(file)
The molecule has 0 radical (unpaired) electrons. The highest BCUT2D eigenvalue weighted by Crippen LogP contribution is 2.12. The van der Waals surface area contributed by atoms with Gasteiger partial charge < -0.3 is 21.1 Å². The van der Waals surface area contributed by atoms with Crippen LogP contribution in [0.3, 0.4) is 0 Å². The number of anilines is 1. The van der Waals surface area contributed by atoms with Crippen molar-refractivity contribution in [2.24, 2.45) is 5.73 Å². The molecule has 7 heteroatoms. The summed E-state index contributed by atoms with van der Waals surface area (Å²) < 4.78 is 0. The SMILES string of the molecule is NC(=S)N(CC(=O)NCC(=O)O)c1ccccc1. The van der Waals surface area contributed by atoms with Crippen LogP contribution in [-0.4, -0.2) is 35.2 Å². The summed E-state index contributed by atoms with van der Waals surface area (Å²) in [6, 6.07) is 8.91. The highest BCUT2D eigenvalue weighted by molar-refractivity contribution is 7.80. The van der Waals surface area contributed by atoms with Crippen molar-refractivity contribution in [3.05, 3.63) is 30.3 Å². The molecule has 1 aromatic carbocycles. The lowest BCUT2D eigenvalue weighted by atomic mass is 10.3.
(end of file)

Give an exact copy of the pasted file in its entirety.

The molecule has 0 radical (unpaired) electrons. The highest BCUT2D eigenvalue weighted by Crippen LogP contribution is 2.12. The van der Waals surface area contributed by atoms with Gasteiger partial charge < -0.3 is 21.1 Å². The van der Waals surface area contributed by atoms with Crippen LogP contribution in [0.3, 0.4) is 0 Å². The number of anilines is 1. The van der Waals surface area contributed by atoms with Crippen molar-refractivity contribution in [2.24, 2.45) is 5.73 Å². The molecule has 7 heteroatoms. The summed E-state index contributed by atoms with van der Waals surface area (Å²) < 4.78 is 0. The SMILES string of the molecule is NC(=S)N(CC(=O)NCC(=O)O)c1ccccc1. The van der Waals surface area contributed by atoms with Crippen LogP contribution in [-0.4, -0.2) is 35.2 Å². The summed E-state index contributed by atoms with van der Waals surface area (Å²) in [6, 6.07) is 8.91. The highest BCUT2D eigenvalue weighted by molar-refractivity contribution is 7.80. The van der Waals surface area contributed by atoms with Crippen molar-refractivity contribution in [3.05, 3.63) is 30.3 Å². The molecule has 1 aromatic carbocycles. The lowest BCUT2D eigenvalue weighted by atomic mass is 10.3.